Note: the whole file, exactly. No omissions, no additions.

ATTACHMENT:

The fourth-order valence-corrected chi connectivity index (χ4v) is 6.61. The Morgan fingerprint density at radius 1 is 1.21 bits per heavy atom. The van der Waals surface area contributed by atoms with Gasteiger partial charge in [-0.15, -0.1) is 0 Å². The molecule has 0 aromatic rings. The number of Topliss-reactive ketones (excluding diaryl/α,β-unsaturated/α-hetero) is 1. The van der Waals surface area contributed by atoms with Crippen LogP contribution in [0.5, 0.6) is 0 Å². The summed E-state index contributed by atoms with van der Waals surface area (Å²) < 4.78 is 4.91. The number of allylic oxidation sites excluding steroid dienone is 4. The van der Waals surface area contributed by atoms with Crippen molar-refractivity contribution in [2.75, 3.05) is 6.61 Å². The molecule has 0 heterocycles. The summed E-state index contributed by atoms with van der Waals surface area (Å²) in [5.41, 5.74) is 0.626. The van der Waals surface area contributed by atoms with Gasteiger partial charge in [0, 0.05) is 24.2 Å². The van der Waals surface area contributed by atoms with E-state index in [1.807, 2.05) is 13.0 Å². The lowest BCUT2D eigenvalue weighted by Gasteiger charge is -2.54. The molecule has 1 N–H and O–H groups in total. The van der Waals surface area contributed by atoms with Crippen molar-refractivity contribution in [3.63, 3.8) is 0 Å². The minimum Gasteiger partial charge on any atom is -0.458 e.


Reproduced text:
The fourth-order valence-corrected chi connectivity index (χ4v) is 6.61. The Morgan fingerprint density at radius 1 is 1.21 bits per heavy atom. The van der Waals surface area contributed by atoms with Gasteiger partial charge in [-0.15, -0.1) is 0 Å². The molecule has 0 aromatic rings. The number of Topliss-reactive ketones (excluding diaryl/α,β-unsaturated/α-hetero) is 1. The van der Waals surface area contributed by atoms with Crippen LogP contribution in [0.5, 0.6) is 0 Å². The summed E-state index contributed by atoms with van der Waals surface area (Å²) < 4.78 is 4.91. The number of allylic oxidation sites excluding steroid dienone is 4. The van der Waals surface area contributed by atoms with Crippen molar-refractivity contribution in [2.75, 3.05) is 6.61 Å². The molecule has 0 heterocycles. The summed E-state index contributed by atoms with van der Waals surface area (Å²) in [5.41, 5.74) is 0.626. The van der Waals surface area contributed by atoms with Gasteiger partial charge in [0, 0.05) is 24.2 Å². The van der Waals surface area contributed by atoms with E-state index in [1.807, 2.05) is 13.0 Å². The lowest BCUT2D eigenvalue weighted by Gasteiger charge is -2.54. The molecule has 1 N–H and O–H groups in total. The van der Waals surface area contributed by atoms with Crippen molar-refractivity contribution in [3.63, 3.8) is 0 Å². The minimum Gasteiger partial charge on any atom is -0.458 e.